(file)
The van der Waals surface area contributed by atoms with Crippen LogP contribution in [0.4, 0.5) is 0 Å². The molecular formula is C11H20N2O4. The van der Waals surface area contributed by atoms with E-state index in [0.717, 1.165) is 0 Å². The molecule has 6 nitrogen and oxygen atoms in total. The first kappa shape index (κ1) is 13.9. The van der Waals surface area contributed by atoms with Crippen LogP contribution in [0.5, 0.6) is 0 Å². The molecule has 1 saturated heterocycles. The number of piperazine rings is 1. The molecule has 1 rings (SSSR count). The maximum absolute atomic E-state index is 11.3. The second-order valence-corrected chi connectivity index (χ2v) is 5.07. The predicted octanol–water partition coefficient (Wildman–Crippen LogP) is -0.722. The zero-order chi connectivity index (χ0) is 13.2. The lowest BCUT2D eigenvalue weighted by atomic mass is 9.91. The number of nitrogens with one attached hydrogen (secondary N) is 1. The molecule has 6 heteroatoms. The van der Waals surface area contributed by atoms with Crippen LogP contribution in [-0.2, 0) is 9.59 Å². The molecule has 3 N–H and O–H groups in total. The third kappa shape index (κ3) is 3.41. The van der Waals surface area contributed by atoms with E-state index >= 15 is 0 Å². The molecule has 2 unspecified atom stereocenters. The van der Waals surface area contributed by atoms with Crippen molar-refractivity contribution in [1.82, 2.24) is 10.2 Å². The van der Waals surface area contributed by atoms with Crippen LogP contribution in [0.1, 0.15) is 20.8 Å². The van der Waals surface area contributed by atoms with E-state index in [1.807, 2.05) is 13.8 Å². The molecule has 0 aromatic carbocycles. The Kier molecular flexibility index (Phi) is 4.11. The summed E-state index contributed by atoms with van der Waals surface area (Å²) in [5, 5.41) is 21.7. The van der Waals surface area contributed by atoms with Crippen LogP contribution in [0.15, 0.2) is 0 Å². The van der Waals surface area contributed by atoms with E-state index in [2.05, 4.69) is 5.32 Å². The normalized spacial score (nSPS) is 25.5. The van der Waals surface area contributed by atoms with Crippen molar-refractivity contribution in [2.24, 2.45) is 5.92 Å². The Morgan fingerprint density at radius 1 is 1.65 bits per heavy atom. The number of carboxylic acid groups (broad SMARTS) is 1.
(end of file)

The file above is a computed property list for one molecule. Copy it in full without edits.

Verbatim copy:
The van der Waals surface area contributed by atoms with Crippen LogP contribution in [0.4, 0.5) is 0 Å². The molecular formula is C11H20N2O4. The van der Waals surface area contributed by atoms with E-state index in [0.717, 1.165) is 0 Å². The molecule has 6 nitrogen and oxygen atoms in total. The first kappa shape index (κ1) is 13.9. The van der Waals surface area contributed by atoms with Crippen LogP contribution in [0.5, 0.6) is 0 Å². The molecule has 1 saturated heterocycles. The number of piperazine rings is 1. The molecule has 1 rings (SSSR count). The maximum absolute atomic E-state index is 11.3. The second-order valence-corrected chi connectivity index (χ2v) is 5.07. The predicted octanol–water partition coefficient (Wildman–Crippen LogP) is -0.722. The zero-order chi connectivity index (χ0) is 13.2. The lowest BCUT2D eigenvalue weighted by atomic mass is 9.91. The number of nitrogens with one attached hydrogen (secondary N) is 1. The molecule has 6 heteroatoms. The van der Waals surface area contributed by atoms with Crippen LogP contribution in [-0.2, 0) is 9.59 Å². The molecule has 3 N–H and O–H groups in total. The third kappa shape index (κ3) is 3.41. The van der Waals surface area contributed by atoms with E-state index >= 15 is 0 Å². The molecule has 2 unspecified atom stereocenters. The van der Waals surface area contributed by atoms with Crippen molar-refractivity contribution in [1.82, 2.24) is 10.2 Å². The van der Waals surface area contributed by atoms with Crippen LogP contribution in [0.1, 0.15) is 20.8 Å². The van der Waals surface area contributed by atoms with E-state index in [1.807, 2.05) is 13.8 Å². The molecule has 0 aromatic carbocycles. The Kier molecular flexibility index (Phi) is 4.11. The summed E-state index contributed by atoms with van der Waals surface area (Å²) in [5, 5.41) is 21.7. The van der Waals surface area contributed by atoms with Crippen LogP contribution in [0.15, 0.2) is 0 Å². The van der Waals surface area contributed by atoms with E-state index in [2.05, 4.69) is 5.32 Å². The normalized spacial score (nSPS) is 25.5. The van der Waals surface area contributed by atoms with Crippen molar-refractivity contribution in [2.24, 2.45) is 5.92 Å². The Morgan fingerprint density at radius 1 is 1.65 bits per heavy atom. The number of carboxylic acid groups (broad SMARTS) is 1.